Purchase this article with an account.
M. Ritter, S. Sacu, G. Deak, K. Kircher, M. Lessel, R. Sayegh, C. Prünte, U. Schmidt-Erfurth; Structural Changes of the Retina After Branch Retinal Artery Occlusion: Imaging and Quantification With Spectral Domain-OCT. Invest. Ophthalmol. Vis. Sci. 2009;50(13):3248.
Download citation file:
© ARVO (1962-2015); The Authors (2016-present)
To investigate structural changes in the retinal architecture following branch retinal artery occlusions (BRAO) using spectral domain optical coherence tomography (SD-OCT).
In this prospective, observational study 5 patients with acute BRAO and 15 patients 1 to 3 years after BRAO were analyzed using a Spectralis HRA+OCT device (Heidelberg Engineering). Patients with acute BRAO were studied within 48 hours after the first onset of symptoms and at monthly intervals thereafter until month 6. Thickness measurements of the different retinal layers were performed on single A-scans at 5 locations within affected areas and within anatomically corresponding non-affected areas. We analyzed retinal nerve fibre layer together with the ganglion cell layer (NFL/GCL), inner plexiform layer (IPL), inner nuclear layer (INL) and outer plexiform layer together with the outer nuclear layer (OPL/ONL).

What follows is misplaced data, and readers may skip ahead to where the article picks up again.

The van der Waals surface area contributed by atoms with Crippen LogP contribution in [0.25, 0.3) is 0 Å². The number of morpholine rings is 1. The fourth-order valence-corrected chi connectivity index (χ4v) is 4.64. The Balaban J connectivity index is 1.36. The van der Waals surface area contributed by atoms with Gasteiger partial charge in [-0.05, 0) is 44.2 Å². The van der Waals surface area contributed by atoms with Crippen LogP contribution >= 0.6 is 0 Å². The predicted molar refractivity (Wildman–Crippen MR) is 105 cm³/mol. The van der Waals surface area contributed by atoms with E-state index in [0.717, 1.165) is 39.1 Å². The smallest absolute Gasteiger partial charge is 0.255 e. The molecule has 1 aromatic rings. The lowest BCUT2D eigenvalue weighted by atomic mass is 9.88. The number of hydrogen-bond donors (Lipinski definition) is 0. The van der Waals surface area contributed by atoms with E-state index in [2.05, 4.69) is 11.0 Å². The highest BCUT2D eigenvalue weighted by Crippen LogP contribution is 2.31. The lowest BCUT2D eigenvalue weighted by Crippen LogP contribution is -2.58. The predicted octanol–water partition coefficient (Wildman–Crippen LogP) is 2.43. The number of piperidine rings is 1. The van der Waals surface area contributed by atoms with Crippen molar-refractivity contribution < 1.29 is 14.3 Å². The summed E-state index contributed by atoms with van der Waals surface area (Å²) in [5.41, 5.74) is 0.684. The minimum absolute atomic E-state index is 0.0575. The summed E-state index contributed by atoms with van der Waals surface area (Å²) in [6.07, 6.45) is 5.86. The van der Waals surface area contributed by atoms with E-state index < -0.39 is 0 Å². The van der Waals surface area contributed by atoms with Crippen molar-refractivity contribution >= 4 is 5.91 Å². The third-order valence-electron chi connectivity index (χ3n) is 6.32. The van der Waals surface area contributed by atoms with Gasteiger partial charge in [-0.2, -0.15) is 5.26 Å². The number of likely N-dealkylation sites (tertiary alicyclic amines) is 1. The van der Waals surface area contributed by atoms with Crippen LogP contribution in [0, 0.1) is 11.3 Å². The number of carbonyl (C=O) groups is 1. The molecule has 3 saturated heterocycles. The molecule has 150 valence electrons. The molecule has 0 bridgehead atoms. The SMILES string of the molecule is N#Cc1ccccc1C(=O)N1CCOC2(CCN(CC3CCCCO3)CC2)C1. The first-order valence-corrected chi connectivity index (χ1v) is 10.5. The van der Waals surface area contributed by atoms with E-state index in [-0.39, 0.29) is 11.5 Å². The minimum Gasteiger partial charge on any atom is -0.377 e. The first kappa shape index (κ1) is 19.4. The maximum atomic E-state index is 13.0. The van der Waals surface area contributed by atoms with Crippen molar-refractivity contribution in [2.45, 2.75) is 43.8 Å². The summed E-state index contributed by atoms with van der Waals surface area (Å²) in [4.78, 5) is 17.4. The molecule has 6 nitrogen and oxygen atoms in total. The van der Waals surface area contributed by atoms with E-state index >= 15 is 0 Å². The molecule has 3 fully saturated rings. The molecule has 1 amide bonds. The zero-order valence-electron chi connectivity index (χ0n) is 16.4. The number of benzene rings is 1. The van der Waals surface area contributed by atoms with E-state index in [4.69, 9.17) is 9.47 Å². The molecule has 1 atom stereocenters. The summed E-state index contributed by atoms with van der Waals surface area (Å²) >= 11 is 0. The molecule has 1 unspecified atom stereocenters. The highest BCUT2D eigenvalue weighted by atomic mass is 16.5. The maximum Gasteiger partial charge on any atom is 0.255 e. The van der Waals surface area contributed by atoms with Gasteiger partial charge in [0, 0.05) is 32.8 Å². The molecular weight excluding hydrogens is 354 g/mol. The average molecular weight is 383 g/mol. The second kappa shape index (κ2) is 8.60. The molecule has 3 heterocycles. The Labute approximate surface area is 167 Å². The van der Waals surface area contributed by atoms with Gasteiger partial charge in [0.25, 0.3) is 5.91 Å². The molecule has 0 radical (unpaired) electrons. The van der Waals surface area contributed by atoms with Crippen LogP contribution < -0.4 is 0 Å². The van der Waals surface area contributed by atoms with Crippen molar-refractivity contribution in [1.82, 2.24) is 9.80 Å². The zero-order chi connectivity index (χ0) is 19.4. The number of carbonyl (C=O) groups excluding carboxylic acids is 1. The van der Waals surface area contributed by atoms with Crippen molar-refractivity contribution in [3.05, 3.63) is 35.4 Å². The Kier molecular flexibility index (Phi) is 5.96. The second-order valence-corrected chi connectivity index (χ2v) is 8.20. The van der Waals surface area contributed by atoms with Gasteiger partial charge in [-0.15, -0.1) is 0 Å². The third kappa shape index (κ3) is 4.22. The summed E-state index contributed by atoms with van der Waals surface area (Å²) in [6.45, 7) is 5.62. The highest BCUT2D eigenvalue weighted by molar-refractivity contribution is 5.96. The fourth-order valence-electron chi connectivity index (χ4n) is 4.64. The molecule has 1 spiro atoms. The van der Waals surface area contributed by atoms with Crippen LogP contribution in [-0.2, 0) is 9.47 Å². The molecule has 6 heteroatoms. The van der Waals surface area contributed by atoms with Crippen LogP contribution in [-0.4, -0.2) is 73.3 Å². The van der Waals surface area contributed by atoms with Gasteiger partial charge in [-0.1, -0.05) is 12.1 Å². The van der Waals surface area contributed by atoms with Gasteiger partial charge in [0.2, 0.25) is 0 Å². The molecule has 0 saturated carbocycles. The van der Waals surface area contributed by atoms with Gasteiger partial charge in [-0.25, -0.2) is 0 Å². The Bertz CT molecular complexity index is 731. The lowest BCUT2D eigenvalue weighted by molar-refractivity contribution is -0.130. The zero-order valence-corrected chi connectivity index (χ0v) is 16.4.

SD-OCT images allowed for delineation of retinal layers in unaffected as well as in edematous retinal areas. Quantitative evaluation of layer thickness revealed a mean increase of NFL/GCL by 20 %, of IPL by 146 %, of INL by 66 % and of OPL/ONL by 30 % in acute edema when compared to corresponding unaffected areas. Regression of layer thickness was observed at month 1 and 2 without possible distinction between NFL/GCL, IPL and INL at month 3 (mean decrease by 132 %). Stable retinal atrophy was reached at month 4, no significant change was observed thereafter. The ONL remained at physiologic thickness levels in patients with chronic BRAO.
SD-OCT is a useful imaging technique for studying changes of retinal architecture following BRAO. Thickness changes of single retinal layers can be visualized in detail and followed over time. In vivo assessment of macular edema secondary to BRAO can be of value to gain further insight in the pathophysiology of retinal ischemia.
This PDF is available to Subscribers Only